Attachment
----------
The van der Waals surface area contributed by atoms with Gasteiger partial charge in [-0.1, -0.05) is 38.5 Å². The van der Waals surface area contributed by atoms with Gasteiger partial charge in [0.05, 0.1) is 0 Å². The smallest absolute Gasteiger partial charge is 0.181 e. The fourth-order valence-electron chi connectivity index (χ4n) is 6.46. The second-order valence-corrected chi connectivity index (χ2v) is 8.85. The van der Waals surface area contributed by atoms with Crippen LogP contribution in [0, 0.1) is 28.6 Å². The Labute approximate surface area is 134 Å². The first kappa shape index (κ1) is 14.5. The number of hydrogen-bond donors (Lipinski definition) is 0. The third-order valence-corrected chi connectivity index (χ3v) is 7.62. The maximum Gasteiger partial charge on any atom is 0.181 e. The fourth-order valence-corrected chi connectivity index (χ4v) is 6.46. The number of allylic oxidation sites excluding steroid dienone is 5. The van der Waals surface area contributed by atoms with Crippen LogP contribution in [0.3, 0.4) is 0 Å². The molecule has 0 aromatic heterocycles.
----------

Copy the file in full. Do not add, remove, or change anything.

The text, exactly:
The van der Waals surface area contributed by atoms with Gasteiger partial charge in [-0.1, -0.05) is 38.5 Å². The van der Waals surface area contributed by atoms with Gasteiger partial charge in [0.05, 0.1) is 0 Å². The smallest absolute Gasteiger partial charge is 0.181 e. The fourth-order valence-electron chi connectivity index (χ4n) is 6.46. The second-order valence-corrected chi connectivity index (χ2v) is 8.85. The van der Waals surface area contributed by atoms with Crippen LogP contribution in [0, 0.1) is 28.6 Å². The Labute approximate surface area is 134 Å². The first kappa shape index (κ1) is 14.5. The number of hydrogen-bond donors (Lipinski definition) is 0. The third-order valence-corrected chi connectivity index (χ3v) is 7.62. The maximum Gasteiger partial charge on any atom is 0.181 e. The fourth-order valence-corrected chi connectivity index (χ4v) is 6.46. The number of allylic oxidation sites excluding steroid dienone is 5. The van der Waals surface area contributed by atoms with Crippen LogP contribution in [0.3, 0.4) is 0 Å². The molecule has 0 aromatic heterocycles.